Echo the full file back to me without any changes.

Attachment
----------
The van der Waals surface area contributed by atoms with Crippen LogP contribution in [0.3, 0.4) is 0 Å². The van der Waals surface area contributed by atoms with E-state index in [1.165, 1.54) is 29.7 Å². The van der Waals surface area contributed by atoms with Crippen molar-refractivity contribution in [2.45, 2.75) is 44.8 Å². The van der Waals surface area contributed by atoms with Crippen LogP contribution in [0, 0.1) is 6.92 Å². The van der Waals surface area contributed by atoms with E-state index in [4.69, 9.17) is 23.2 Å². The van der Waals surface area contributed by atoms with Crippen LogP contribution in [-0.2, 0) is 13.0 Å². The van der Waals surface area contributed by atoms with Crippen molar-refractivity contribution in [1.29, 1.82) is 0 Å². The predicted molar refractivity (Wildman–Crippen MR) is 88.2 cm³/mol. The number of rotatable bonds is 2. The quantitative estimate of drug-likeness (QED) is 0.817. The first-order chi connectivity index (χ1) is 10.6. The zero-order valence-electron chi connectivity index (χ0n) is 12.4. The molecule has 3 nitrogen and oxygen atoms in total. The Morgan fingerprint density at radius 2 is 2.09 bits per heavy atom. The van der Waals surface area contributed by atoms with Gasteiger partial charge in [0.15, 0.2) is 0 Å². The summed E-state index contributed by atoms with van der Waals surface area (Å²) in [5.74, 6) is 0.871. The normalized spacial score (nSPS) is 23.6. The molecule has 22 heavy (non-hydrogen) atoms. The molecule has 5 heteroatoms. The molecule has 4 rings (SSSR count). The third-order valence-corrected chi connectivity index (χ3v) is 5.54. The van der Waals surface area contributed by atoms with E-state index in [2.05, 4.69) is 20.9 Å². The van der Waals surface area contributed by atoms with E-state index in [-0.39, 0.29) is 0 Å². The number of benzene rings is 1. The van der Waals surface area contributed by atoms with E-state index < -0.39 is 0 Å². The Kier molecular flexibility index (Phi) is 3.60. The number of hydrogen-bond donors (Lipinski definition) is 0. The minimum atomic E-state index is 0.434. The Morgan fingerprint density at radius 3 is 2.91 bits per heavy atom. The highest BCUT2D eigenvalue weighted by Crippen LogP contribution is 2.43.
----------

The van der Waals surface area contributed by atoms with Crippen LogP contribution in [0.3, 0.4) is 0 Å². The van der Waals surface area contributed by atoms with E-state index in [1.165, 1.54) is 29.7 Å². The van der Waals surface area contributed by atoms with Crippen molar-refractivity contribution in [2.45, 2.75) is 44.8 Å². The van der Waals surface area contributed by atoms with Crippen LogP contribution in [0, 0.1) is 6.92 Å². The van der Waals surface area contributed by atoms with E-state index in [4.69, 9.17) is 23.2 Å². The van der Waals surface area contributed by atoms with Crippen LogP contribution in [-0.2, 0) is 13.0 Å². The van der Waals surface area contributed by atoms with Crippen molar-refractivity contribution in [1.29, 1.82) is 0 Å². The predicted molar refractivity (Wildman–Crippen MR) is 88.2 cm³/mol. The number of rotatable bonds is 2. The quantitative estimate of drug-likeness (QED) is 0.817. The first-order chi connectivity index (χ1) is 10.6. The zero-order valence-electron chi connectivity index (χ0n) is 12.4. The molecule has 3 nitrogen and oxygen atoms in total. The Morgan fingerprint density at radius 2 is 2.09 bits per heavy atom. The van der Waals surface area contributed by atoms with Gasteiger partial charge in [0.15, 0.2) is 0 Å². The summed E-state index contributed by atoms with van der Waals surface area (Å²) in [5.74, 6) is 0.871. The normalized spacial score (nSPS) is 23.6. The molecule has 22 heavy (non-hydrogen) atoms. The molecule has 5 heteroatoms. The molecule has 4 rings (SSSR count). The third-order valence-corrected chi connectivity index (χ3v) is 5.54. The van der Waals surface area contributed by atoms with E-state index in [2.05, 4.69) is 20.9 Å². The van der Waals surface area contributed by atoms with E-state index in [-0.39, 0.29) is 0 Å². The number of benzene rings is 1. The van der Waals surface area contributed by atoms with E-state index < -0.39 is 0 Å². The Kier molecular flexibility index (Phi) is 3.60. The number of hydrogen-bond donors (Lipinski definition) is 0. The minimum atomic E-state index is 0.434. The Morgan fingerprint density at radius 3 is 2.91 bits per heavy atom. The highest BCUT2D eigenvalue weighted by Crippen LogP contribution is 2.43.